Dog Meets Snow. Or how to be intentional when life gets hectic.


The past couple of weeks have been exhilarating (bridal shower, new dog), exhausting (20+ hour drive from Florida to Boston), and jam-packed with CHANGE.

Also, it snowed a lot.

So on the one hand, Greg and I are now dog-parents. Which is so amazing, and we couldn’t be happier to have adopted Rocky the min-labradoodle (#rockylabradoodle).

And also, we are a little bit nervous wrecks about him! Our pup is still adjusting – you might feel the same way if you were suddenly brought to live in a brand-new home. He’d never seen snow before. He has new bowls, new toys, a new sweater. He’s not yet grown tired of our company and is bummed when we leave the house.

The toughest part is that it’s really hard to explain to him what’s going on. Lots of snuggles and plenty of “good boy” have to suffice.

Then there’s the snow.

Yes, I’ve lived up north for over a decade now. No, I am still not used to it. Also, this is my first year living in a house, meaning I’ve now given up the luxury of being able to stroll out my front door and down the sidewalk because it’s been shoveled by somebody else. You’re watching the weather, you’re waiting. When the snow comes, you shovel it. You clear your car, you lay down salt. You’re not sure about work, or school, or whether the plow is going to come along and push a big pile of snow right back into your driveway (grr). You’re really not sure why people choose to live in a place where they have to spend so much time dealing with frozen water.

This is all to say that I’ve spent a lot of time recently responding to the circumstances of my life. I’ve been waiting to see what happens: with my dog, with the weather, and setting my course of action from there.

It’s not that responding is bad. Responding is part of life. Because there are a great many (many, many) things not in our control. We may learn that lesson from the wilds of Mother Nature. Or we may learn it from a highly domesticated pet.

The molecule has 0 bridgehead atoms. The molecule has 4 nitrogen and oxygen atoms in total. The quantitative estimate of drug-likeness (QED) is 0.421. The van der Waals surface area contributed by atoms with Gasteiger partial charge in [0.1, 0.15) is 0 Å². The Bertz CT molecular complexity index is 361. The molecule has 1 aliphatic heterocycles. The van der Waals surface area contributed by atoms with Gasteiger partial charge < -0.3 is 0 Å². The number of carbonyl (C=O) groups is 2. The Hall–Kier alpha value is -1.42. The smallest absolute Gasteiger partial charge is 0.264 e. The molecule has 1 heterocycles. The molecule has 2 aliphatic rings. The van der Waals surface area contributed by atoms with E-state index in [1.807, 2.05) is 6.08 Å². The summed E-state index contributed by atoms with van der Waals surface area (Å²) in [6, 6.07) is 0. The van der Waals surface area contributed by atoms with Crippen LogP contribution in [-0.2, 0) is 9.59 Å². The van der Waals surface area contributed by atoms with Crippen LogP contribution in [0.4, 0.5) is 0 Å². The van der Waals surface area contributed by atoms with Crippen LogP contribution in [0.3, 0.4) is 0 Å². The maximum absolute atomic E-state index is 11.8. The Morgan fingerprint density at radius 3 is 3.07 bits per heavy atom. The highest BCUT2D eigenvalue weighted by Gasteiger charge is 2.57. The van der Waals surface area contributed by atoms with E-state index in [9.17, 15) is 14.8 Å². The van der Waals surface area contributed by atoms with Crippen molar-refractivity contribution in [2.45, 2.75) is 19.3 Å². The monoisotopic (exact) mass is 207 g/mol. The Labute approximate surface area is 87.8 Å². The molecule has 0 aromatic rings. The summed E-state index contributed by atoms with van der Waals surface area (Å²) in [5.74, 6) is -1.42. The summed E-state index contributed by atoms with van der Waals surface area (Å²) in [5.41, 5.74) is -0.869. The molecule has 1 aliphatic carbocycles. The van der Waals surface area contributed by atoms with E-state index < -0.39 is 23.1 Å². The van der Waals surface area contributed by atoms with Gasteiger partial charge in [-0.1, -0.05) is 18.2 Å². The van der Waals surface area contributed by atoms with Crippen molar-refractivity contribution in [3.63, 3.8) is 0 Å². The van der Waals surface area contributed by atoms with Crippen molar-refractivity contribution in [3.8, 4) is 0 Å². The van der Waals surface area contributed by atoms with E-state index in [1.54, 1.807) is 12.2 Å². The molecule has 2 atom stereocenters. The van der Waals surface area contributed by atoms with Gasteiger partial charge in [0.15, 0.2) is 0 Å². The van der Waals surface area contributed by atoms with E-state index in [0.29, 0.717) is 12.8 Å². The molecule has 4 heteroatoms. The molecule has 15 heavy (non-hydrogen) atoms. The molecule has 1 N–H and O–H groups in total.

But. What this last week clarified for me is reason 6 bajillion that I love my practice of living, the integration of yoga into my daily existence. The reason is that my practice of living offers me intentionality, which I desperately need to feel grounded. Intentionality, the feeling of putting myself back in the driver’s seat, of choosing how I move, breathe, and even think. Every moment of a yoga practice offers us the opportunity to set intentions that are not responses, but conscious choices to set our own course of action.

Intentionality is found all over of course, not just on our yoga mats. It’s in the way we tackle a to-do list, prepare our meals, and interact with the people we love. Intentionality brings us to the present moment, and subsequently brings us home to ourselves.

So next time your world has been given a gentle shake, or even an intense one, try this. Take 5 minutes, literally 5, to intentionally do something good for yourself. Not the thing you think you should do, not the thing you haven’t gotten around to yet, but something you want to do for the pure pleasure of the activity. Close your eyes and meditate. Find a few sun salutations. Watch your favorite YouTube clip. Rub some lotion into your hands. Make a snowman.

Find a person (or animal) you love. Ask for a hug.